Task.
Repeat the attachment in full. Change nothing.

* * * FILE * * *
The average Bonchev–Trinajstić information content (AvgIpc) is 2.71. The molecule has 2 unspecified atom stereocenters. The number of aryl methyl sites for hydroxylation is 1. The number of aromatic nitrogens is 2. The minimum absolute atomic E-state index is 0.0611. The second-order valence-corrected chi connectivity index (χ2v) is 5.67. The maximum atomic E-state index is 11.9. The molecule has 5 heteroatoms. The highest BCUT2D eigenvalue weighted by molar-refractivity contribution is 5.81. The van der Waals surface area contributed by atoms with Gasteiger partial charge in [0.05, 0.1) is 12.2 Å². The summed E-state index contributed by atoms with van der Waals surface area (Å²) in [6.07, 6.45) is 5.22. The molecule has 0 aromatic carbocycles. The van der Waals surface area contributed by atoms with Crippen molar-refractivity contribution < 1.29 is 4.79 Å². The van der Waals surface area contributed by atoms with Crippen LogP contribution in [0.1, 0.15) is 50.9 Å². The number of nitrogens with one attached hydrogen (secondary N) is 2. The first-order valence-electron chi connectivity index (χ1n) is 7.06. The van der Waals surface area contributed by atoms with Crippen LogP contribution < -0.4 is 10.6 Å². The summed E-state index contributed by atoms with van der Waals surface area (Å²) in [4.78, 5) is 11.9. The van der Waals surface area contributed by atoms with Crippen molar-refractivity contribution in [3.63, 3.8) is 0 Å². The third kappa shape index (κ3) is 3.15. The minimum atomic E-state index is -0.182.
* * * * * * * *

The average Bonchev–Trinajstić information content (AvgIpc) is 2.71. The molecule has 2 unspecified atom stereocenters. The number of aryl methyl sites for hydroxylation is 1. The number of aromatic nitrogens is 2. The minimum absolute atomic E-state index is 0.0611. The second-order valence-corrected chi connectivity index (χ2v) is 5.67. The maximum atomic E-state index is 11.9. The molecule has 5 heteroatoms. The highest BCUT2D eigenvalue weighted by molar-refractivity contribution is 5.81. The van der Waals surface area contributed by atoms with Gasteiger partial charge in [0.05, 0.1) is 12.2 Å². The summed E-state index contributed by atoms with van der Waals surface area (Å²) in [6.07, 6.45) is 5.22. The molecule has 0 aromatic carbocycles. The van der Waals surface area contributed by atoms with Crippen molar-refractivity contribution < 1.29 is 4.79 Å². The van der Waals surface area contributed by atoms with Crippen LogP contribution in [0.1, 0.15) is 50.9 Å². The number of nitrogens with one attached hydrogen (secondary N) is 2. The first-order valence-electron chi connectivity index (χ1n) is 7.06. The van der Waals surface area contributed by atoms with Crippen LogP contribution < -0.4 is 10.6 Å². The summed E-state index contributed by atoms with van der Waals surface area (Å²) in [4.78, 5) is 11.9. The van der Waals surface area contributed by atoms with Crippen molar-refractivity contribution in [3.63, 3.8) is 0 Å². The third kappa shape index (κ3) is 3.15. The minimum atomic E-state index is -0.182.